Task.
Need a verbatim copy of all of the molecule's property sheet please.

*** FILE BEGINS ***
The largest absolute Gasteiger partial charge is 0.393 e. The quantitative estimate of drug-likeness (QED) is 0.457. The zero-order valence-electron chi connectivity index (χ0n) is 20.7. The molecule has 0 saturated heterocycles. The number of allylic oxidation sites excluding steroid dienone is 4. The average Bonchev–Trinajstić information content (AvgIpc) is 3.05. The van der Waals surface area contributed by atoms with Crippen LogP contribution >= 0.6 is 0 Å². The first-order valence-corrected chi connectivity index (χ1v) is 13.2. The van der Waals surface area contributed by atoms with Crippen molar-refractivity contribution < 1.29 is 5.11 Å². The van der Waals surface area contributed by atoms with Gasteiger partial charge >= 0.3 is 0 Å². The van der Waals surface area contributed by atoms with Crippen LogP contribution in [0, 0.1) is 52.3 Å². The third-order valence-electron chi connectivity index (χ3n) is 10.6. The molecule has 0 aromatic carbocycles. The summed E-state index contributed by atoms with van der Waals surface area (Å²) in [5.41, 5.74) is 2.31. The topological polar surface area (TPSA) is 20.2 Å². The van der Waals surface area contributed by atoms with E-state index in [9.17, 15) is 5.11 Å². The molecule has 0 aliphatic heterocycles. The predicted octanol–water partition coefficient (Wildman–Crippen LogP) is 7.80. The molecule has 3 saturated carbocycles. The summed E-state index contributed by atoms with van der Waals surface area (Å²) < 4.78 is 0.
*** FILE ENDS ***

The largest absolute Gasteiger partial charge is 0.393 e. The quantitative estimate of drug-likeness (QED) is 0.457. The zero-order valence-electron chi connectivity index (χ0n) is 20.7. The molecule has 0 saturated heterocycles. The number of allylic oxidation sites excluding steroid dienone is 4. The average Bonchev–Trinajstić information content (AvgIpc) is 3.05. The van der Waals surface area contributed by atoms with Crippen LogP contribution >= 0.6 is 0 Å². The first-order valence-corrected chi connectivity index (χ1v) is 13.2. The van der Waals surface area contributed by atoms with Crippen molar-refractivity contribution < 1.29 is 5.11 Å². The van der Waals surface area contributed by atoms with Gasteiger partial charge >= 0.3 is 0 Å². The van der Waals surface area contributed by atoms with Crippen LogP contribution in [0, 0.1) is 52.3 Å². The third-order valence-electron chi connectivity index (χ3n) is 10.6. The molecule has 0 aromatic carbocycles. The summed E-state index contributed by atoms with van der Waals surface area (Å²) in [5.41, 5.74) is 2.31. The topological polar surface area (TPSA) is 20.2 Å². The van der Waals surface area contributed by atoms with E-state index in [9.17, 15) is 5.11 Å². The molecule has 0 aliphatic heterocycles. The predicted octanol–water partition coefficient (Wildman–Crippen LogP) is 7.80. The molecule has 3 saturated carbocycles. The summed E-state index contributed by atoms with van der Waals surface area (Å²) < 4.78 is 0.